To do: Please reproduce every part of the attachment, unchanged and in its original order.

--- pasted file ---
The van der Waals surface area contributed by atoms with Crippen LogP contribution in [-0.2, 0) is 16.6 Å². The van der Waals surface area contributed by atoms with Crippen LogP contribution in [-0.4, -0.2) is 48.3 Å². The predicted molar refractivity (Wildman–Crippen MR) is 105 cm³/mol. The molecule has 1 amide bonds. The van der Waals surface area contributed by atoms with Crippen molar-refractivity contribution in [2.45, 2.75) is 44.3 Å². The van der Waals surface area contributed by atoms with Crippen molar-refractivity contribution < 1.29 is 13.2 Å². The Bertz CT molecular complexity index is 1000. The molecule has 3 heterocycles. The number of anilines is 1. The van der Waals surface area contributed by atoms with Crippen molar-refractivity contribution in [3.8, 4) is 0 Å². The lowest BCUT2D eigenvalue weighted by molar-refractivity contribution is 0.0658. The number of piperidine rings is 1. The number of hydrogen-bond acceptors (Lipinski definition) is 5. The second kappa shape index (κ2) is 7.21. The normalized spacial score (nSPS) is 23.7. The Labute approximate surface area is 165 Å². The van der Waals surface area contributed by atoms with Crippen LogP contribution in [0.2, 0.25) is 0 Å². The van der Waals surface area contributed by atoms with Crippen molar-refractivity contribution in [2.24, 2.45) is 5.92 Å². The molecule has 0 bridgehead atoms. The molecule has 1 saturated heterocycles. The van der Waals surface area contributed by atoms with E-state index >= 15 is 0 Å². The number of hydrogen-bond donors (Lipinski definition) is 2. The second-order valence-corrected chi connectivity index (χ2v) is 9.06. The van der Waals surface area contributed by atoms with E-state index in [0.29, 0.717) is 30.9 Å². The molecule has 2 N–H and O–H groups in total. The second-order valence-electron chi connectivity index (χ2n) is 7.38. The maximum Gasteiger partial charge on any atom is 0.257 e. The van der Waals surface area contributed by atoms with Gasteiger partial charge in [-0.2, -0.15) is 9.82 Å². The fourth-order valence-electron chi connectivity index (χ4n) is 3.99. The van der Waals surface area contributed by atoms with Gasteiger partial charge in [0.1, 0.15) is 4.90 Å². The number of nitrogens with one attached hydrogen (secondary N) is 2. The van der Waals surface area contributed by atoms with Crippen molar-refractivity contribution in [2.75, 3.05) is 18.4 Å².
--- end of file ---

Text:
The van der Waals surface area contributed by atoms with Crippen LogP contribution in [-0.2, 0) is 16.6 Å². The van der Waals surface area contributed by atoms with Crippen LogP contribution in [-0.4, -0.2) is 48.3 Å². The predicted molar refractivity (Wildman–Crippen MR) is 105 cm³/mol. The molecule has 1 amide bonds. The van der Waals surface area contributed by atoms with Crippen molar-refractivity contribution in [2.45, 2.75) is 44.3 Å². The van der Waals surface area contributed by atoms with Crippen molar-refractivity contribution < 1.29 is 13.2 Å². The Bertz CT molecular complexity index is 1000. The molecule has 3 heterocycles. The number of anilines is 1. The van der Waals surface area contributed by atoms with Crippen molar-refractivity contribution in [3.8, 4) is 0 Å². The lowest BCUT2D eigenvalue weighted by molar-refractivity contribution is 0.0658. The number of piperidine rings is 1. The number of hydrogen-bond acceptors (Lipinski definition) is 5. The second kappa shape index (κ2) is 7.21. The normalized spacial score (nSPS) is 23.7. The Labute approximate surface area is 165 Å². The van der Waals surface area contributed by atoms with Crippen LogP contribution in [0.2, 0.25) is 0 Å². The van der Waals surface area contributed by atoms with Crippen molar-refractivity contribution in [2.24, 2.45) is 5.92 Å². The molecule has 0 bridgehead atoms. The molecule has 1 saturated heterocycles. The van der Waals surface area contributed by atoms with E-state index >= 15 is 0 Å². The number of hydrogen-bond donors (Lipinski definition) is 2. The second-order valence-corrected chi connectivity index (χ2v) is 9.06. The van der Waals surface area contributed by atoms with E-state index in [0.29, 0.717) is 30.9 Å². The molecule has 2 N–H and O–H groups in total. The second-order valence-electron chi connectivity index (χ2n) is 7.38. The maximum Gasteiger partial charge on any atom is 0.257 e. The van der Waals surface area contributed by atoms with Gasteiger partial charge in [-0.2, -0.15) is 9.82 Å². The fourth-order valence-electron chi connectivity index (χ4n) is 3.99. The van der Waals surface area contributed by atoms with Gasteiger partial charge in [0.1, 0.15) is 4.90 Å². The number of nitrogens with one attached hydrogen (secondary N) is 2. The van der Waals surface area contributed by atoms with Crippen molar-refractivity contribution in [2.75, 3.05) is 18.4 Å².